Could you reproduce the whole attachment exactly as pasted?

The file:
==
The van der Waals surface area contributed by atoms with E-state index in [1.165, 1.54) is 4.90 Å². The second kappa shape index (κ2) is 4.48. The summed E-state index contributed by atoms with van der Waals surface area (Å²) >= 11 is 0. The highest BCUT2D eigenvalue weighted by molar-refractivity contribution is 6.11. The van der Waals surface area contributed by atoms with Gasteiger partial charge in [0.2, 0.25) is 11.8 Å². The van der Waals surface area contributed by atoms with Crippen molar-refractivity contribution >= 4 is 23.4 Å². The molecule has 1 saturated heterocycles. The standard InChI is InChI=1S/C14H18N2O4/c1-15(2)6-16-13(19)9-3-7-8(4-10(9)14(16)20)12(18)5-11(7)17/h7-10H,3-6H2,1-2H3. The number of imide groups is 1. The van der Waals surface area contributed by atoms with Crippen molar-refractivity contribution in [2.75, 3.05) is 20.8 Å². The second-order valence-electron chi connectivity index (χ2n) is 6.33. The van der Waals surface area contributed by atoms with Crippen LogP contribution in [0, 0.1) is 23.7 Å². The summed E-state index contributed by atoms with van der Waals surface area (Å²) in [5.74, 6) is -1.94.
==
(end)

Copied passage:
The van der Waals surface area contributed by atoms with E-state index in [1.165, 1.54) is 4.90 Å². The second kappa shape index (κ2) is 4.48. The summed E-state index contributed by atoms with van der Waals surface area (Å²) >= 11 is 0. The highest BCUT2D eigenvalue weighted by molar-refractivity contribution is 6.11. The van der Waals surface area contributed by atoms with Gasteiger partial charge in [0.2, 0.25) is 11.8 Å². The van der Waals surface area contributed by atoms with Crippen molar-refractivity contribution >= 4 is 23.4 Å². The molecule has 1 saturated heterocycles. The standard InChI is InChI=1S/C14H18N2O4/c1-15(2)6-16-13(19)9-3-7-8(4-10(9)14(16)20)12(18)5-11(7)17/h7-10H,3-6H2,1-2H3. The number of imide groups is 1. The van der Waals surface area contributed by atoms with Crippen molar-refractivity contribution in [2.75, 3.05) is 20.8 Å². The second-order valence-electron chi connectivity index (χ2n) is 6.33. The van der Waals surface area contributed by atoms with Crippen LogP contribution in [0, 0.1) is 23.7 Å². The summed E-state index contributed by atoms with van der Waals surface area (Å²) in [5.74, 6) is -1.94.